Sunday, September 06, 2009

Notes from a Near but Far Place

I'm ba-a-a-a-a-ck! I am writing from the office of my friends in Port Townsend, Washington. We went to the local hardware store today and bought an extra cable, so that I could plug into their computer network (they don't have wireless set up).

I caught the 10:30 bus from Nanaimo yesterday morning. Because I like to sit in the front-most right-hand seat - the seat with the view, I arrived at the bus station a full hour before the bus was scheduled to leave. When it pulled into its appointed spot, I walked right up and stood beside the door. Another woman came up behind me. The driver got out of the bus.

"The bus doesn't leave until 10:30."
"I know. I want to make sure to get the front seat."
"Well, you can't. It's reserved. I like to keep that seat empty."

I thought he was kidding, but when we finally boarded, there were various objects placed on all the front seats, and the right-hand seat had a Reserved sign on it. For some reason, the driver felt he needed his own seat and four passenger seats. I was ever so slightly annoyed. There was nothing I could do about it, so I set about making up a story to explain the driver's action. A long time ago, I said to myself, he was assaulted by a passenger who was seated right behind him. Ever since then, he has felt very nervous about having passengers sit too close to him. Once I had the back story in place, I could sympathize with the driver, rather than complain.

When we got to Duncan (about the halfway point), the rain came. It was a heavy enough downpour that I regretted having left my umbrella at home. We drove up over the Malahat Pass, and as we got to the top, suddenly the rain disappeared and the sun came out. Consequently, I had a lovely stopover in Victoria.

I went to Sam's Deli for lunch. I think Sam's was the first place that I ever ate in Victoria, and I loved it right away. They build fabulous sandwiches. Yesterday, I had a turkey and cranberry sandwich on multi-grain bread, with oodles of fixin's. On the side, I had a ramekin of clam chowder. Delicious, all of it. As I ate my lunch, I glanced across Government Street, and there he was. Darth Vader. Playing the violin.


When I had finished eating, I walked over to listen - because you never know - it might have been Joshua Bell under that hood. But no. I put a little money in his violin case anyway, because he had made me smile. Then I walked around the Inner Harbour to where the Coho was docked. I passed a group of blond young men who spoke a language I didn't recognize - Polish, maybe? It seemed to have lots of Ms in it. As I passed the piper who performs at the corner, he was just setting up. I didn't linger, because I was afraid I would forget to leave, and I did have a boat to catch. As I walked on, he started playing Scotland the Brave.



Robin and I had talked about my ferry ride to the Olympic Peninsula. He was worried that the crossing might be a little rough - and it doesn't take much for my stomach to consider it "a little rough" - but as it turned out, the only rough bit was about 2/3 of the way across, where the water always gets a little confused. I had a very pleasant crossing. For most of the trip, I read my book, though I did make a note at the beginning of the trip, when a very new baby was making a lot of noise and things didn't look promising:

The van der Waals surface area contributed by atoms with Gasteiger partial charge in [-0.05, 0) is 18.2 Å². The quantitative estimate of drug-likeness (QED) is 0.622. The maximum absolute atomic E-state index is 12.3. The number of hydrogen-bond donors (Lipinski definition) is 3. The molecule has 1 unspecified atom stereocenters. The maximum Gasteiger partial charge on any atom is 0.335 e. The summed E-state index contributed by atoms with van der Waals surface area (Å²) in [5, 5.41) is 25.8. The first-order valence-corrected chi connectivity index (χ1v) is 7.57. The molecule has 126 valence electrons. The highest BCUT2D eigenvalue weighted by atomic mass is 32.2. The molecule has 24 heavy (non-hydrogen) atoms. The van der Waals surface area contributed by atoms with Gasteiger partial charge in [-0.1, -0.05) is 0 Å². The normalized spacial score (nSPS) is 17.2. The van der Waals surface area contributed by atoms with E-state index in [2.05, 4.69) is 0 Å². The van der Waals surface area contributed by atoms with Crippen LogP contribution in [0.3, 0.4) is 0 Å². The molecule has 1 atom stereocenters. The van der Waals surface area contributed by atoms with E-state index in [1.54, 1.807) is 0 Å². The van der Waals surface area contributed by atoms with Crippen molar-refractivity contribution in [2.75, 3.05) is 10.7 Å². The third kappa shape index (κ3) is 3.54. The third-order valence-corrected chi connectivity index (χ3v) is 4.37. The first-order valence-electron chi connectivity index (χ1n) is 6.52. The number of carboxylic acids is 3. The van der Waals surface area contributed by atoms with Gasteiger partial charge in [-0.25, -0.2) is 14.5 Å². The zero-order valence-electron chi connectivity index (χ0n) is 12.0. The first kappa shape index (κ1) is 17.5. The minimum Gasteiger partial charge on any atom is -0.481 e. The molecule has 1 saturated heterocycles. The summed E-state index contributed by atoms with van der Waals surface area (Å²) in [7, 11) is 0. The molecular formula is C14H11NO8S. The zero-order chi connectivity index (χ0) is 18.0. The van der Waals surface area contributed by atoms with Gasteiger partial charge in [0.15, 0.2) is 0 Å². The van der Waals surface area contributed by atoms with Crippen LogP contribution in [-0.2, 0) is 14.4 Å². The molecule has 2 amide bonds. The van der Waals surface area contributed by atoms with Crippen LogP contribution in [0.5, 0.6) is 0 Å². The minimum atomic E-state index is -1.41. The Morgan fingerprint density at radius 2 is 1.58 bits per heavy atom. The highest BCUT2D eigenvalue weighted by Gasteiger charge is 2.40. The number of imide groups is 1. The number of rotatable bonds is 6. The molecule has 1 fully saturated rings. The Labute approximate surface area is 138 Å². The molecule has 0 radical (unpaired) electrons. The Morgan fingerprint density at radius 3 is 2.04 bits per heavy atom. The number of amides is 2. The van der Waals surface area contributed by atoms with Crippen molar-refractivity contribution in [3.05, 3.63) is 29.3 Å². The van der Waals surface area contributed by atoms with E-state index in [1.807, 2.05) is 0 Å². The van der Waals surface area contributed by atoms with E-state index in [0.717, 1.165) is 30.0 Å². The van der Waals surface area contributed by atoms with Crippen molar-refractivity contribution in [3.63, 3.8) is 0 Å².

The baby's strangled cry sounds like cats mating. My seatmates and I, codgers all, grimace and exchange long-suffering looks. It occurs to me that we've sat here for nearly half an hour, and we haven't left the dock yet. Four minutes to departure, then an hour and a half's voyage. Perhaps the sea's motion will calm the fretful child.

Apparently I was right. The baby calmed down soon after I wrote my note, and I was able to read in peace.

Later, an older woman (considerably older than I, even) sat down across from me. We chatted a bit about inconsequential matters during the voyage, but as we neared Port Angeles, she suddenly started telling me some pretty intimate details of her early life. She told me about being sexually abused by her father and running away from home, some more stories about her coming of age. It occurred to me that this stranger felt free to talk to me because the chances of our ever meeting again were very slim. I gave her a little of my own history in exchange, and we parted ways as the ferry docked.

There's something special about traveling alone. It can be a lonely experience, and if problems arise, it can be scary, but it has its moments.

6 comments:

John Hayes said...

Kind of an amazing story about the stranger on your crossing. On a lighter note, you don't always see a violin-playing busker dressed as Darth Vader.

T. Clear said...

I'm going to be in Port Townsend on Saturday the 12th....I suppose you'll be back home by then?

Sandra Leigh said...

John, I think I have mentioned before (No!) that I love Victoria. One of the things I love is the possibility of extraordinary sightings like Darth Vader on Government Street.

T - Yes, I'll be back at home by then. I'm leaving here on Wednesday. How annoying. I hope the sun shines for you, though, and that you have a great time here. Are you familiar with the William James Bookselle, big used bookstore on the main street? That's one of my favourite places to visit here. I hope they're open tomorrow.

The Unbreakable Child said...

Glad you are enjoying your journey!
Darth Vader -- how interesting!

Debbie said...

You always have the best stories and tell them so well!

Sandra Leigh said...

Hi, Kimmi - Hi, Debbie - Thanks for stopping by and saying such lovely things.

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